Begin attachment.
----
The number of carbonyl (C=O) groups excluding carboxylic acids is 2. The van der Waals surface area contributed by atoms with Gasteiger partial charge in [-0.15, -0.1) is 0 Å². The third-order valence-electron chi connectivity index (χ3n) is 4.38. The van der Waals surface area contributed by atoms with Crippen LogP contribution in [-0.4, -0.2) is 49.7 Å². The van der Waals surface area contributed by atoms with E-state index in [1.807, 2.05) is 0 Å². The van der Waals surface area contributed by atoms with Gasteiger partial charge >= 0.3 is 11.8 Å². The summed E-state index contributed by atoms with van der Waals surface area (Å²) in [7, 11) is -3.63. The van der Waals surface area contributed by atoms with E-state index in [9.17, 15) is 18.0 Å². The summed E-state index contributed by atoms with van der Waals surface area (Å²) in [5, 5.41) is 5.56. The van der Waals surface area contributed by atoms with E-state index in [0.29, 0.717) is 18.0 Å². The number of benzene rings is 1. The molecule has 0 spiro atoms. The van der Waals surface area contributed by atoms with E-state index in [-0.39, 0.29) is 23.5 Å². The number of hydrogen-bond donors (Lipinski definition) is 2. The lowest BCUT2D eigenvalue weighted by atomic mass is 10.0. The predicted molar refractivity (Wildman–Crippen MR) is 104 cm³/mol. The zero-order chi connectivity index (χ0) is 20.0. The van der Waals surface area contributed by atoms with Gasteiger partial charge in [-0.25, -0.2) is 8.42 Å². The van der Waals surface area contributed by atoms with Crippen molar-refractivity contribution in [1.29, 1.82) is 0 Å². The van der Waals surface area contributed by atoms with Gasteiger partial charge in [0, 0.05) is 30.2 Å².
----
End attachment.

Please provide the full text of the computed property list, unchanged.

The number of carbonyl (C=O) groups excluding carboxylic acids is 2. The van der Waals surface area contributed by atoms with Gasteiger partial charge in [-0.15, -0.1) is 0 Å². The third-order valence-electron chi connectivity index (χ3n) is 4.38. The van der Waals surface area contributed by atoms with Crippen LogP contribution in [-0.4, -0.2) is 49.7 Å². The van der Waals surface area contributed by atoms with E-state index in [1.807, 2.05) is 0 Å². The van der Waals surface area contributed by atoms with Gasteiger partial charge >= 0.3 is 11.8 Å². The summed E-state index contributed by atoms with van der Waals surface area (Å²) in [7, 11) is -3.63. The van der Waals surface area contributed by atoms with E-state index in [9.17, 15) is 18.0 Å². The summed E-state index contributed by atoms with van der Waals surface area (Å²) in [5, 5.41) is 5.56. The van der Waals surface area contributed by atoms with E-state index in [0.29, 0.717) is 18.0 Å². The number of benzene rings is 1. The molecule has 0 spiro atoms. The van der Waals surface area contributed by atoms with E-state index in [-0.39, 0.29) is 23.5 Å². The number of hydrogen-bond donors (Lipinski definition) is 2. The lowest BCUT2D eigenvalue weighted by atomic mass is 10.0. The predicted molar refractivity (Wildman–Crippen MR) is 104 cm³/mol. The zero-order chi connectivity index (χ0) is 20.0. The van der Waals surface area contributed by atoms with Gasteiger partial charge in [-0.25, -0.2) is 8.42 Å². The van der Waals surface area contributed by atoms with Crippen molar-refractivity contribution in [1.29, 1.82) is 0 Å². The van der Waals surface area contributed by atoms with Gasteiger partial charge in [0, 0.05) is 30.2 Å².